[Tweeters] One less duckling and a spotted owl

Rob Sandelin floriferous at msn.com
Tue Aug 9 08:47:30 PDT 2005



Over the weekend my family did a short backtrack on the closed part of the
Mountain Loop Highway, which was very birdy. After setting up camp, I walked
back to Myrtle lake which is along the road and was rewarded with the slap
of a beaver tail. I found a comfortable and well hidden spot and sat down to
watch. The beavers were busy, pushing sticks around, and a female duck with
4 ducklings was nosing about in a cove. After several minutes there was a
loud splash and a series of quacks and I looked up and saw mama and babies
scooting away from their previous location. It took me a bit to figure out
there were only 3 babies. I trained my bins on the far bank and saw a broad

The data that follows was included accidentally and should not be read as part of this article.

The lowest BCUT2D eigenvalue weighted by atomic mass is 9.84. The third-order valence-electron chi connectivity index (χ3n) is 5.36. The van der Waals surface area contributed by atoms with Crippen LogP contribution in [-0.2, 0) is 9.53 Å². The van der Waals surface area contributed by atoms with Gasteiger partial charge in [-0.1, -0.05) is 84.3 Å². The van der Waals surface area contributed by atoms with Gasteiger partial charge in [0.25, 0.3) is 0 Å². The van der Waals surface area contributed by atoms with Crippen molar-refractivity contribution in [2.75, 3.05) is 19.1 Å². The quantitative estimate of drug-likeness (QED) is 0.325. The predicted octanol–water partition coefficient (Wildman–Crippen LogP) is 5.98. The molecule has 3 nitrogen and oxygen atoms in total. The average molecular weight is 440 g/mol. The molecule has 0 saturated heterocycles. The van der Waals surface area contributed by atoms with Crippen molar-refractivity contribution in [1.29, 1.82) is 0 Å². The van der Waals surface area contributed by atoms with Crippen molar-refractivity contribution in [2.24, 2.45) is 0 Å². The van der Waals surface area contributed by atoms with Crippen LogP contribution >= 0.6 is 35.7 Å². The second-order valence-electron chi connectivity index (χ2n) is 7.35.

brown back on the shore. I was puzzled, since I was pretty sure beavers were
strictly vegetarian. After a couple of minutes a broad head poked up and the
largest river otter I have ever seen slid into the water, its muzzle gory
red from its duckling dinner.

The next day we hiked up to Goat Lake. Just past where the upper and lower
Elliot creek trails merge is a wonderful museum of huge old trees. We were
sitting in the cathedral-like stillness of the big trees when a shadow moved
and, at 9:15 in the morning, a spotted owl swooped in and landed personably
close by. We admired this rare bird for several minutes until it had its
fill of human watching and flew off. (Humans are so boring, they just sit
there) At Goat lake a Great Blue Heron landed on one of the floating logs
and did a slow motion log rolling dance, flapping its wings to keep its
balance as the log circled and bobbed, finally flying over to a more stable
perch. It bowed, and so we clapped, and perhaps embarrassed by having an
audience, it flew off, gronking several times.

Rob Sandelin
Naturalist, Writer, Teacher
The Environmental Science School
Maltby, WA

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